The Outback moves to the new Subaru Global Platform, and the automaker says crash protection has improved over the outgoing model. According to Subaru, the new body can absorb over 40 percent more energy in front and side crashes compared to the old body. Although IIHS has not yet crash-tested the 2020 Subaru Outback, the automaker anticipates earning a Top Safety Pick+.
The new platform is 70 percent stiffer in both torsional and front-suspension rigidity, and it’s twice as stiff in front lateral flexural and rear subframe rigidity compared to the old architecture. Along with improved safety, the new platform promises better ride quality, sharper handling, and a quieter cabin.
Room for more stuff
The Outback is said to have a wider rear hatch to make it easier to load your gear. Plus, you can now open the rear gate by waving in front of the Subaru emblem with the new hands-free power gate. There is also a new single-touch lifting cargo cover. These features will be standard on most trims.
Subaru quotes 75.7 cubic feet of cargo space with the rear seats down—a small improvement from the old model’s 73.3 cubic feet.
The optional touchscreen is huge
The old Outback offered a screen that measured a mere 8.0 inches. For the new model, Subaru is offering the tabletlike 11.6-inch touchscreen that made its debut in the 2020 Legacy. Standard on all but the base trim, this unit is compatible with Apple CarPlay and Android Auto. App icons on the screen can be moved just like on your phone.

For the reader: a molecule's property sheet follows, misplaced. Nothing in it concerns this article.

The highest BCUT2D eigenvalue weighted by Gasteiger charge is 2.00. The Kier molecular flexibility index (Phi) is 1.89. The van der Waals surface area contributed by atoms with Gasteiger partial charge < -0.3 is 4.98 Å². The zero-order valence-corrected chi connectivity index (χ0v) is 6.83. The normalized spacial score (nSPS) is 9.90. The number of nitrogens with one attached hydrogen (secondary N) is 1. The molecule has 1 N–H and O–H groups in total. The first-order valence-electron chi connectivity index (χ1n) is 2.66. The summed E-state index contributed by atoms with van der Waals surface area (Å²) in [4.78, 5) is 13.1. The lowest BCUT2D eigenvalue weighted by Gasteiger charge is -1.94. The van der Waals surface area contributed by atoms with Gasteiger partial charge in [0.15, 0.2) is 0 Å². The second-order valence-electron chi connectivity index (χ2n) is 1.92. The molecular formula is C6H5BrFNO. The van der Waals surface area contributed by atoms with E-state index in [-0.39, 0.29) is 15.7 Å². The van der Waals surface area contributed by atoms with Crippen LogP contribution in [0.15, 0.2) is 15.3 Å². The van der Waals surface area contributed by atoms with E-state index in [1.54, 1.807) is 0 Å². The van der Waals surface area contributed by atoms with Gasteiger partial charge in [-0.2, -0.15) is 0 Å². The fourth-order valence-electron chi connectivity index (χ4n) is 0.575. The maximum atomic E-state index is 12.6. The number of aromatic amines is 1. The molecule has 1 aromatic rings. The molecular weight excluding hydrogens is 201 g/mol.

Subaru paid extra attention to the seats
Nappa leather seats are among the available luxurious options on the new Outback. There are heated front and rear seats, and the seat heaters extend coverage up to the shoulders for added comfort. Ventilated seats are also available.
A lot of active safety features come standard
All trims come standard with Subaru’s EyeSight driver assist system. This suite includes adaptive cruise control with a lane centering feature. Other available safety features include reverse automatic braking, blind-spot detection with lane change assist and rear cross-traffic alert, and EyeSight Assist Monitor with a head-up display.
A little more controversially, the Outback also offers an onboard camera pointed at the driver to monitor his or her condition. With facial recognition technology, the system can identify signs of fatigue or distraction and provide audio and visual warnings when needed.
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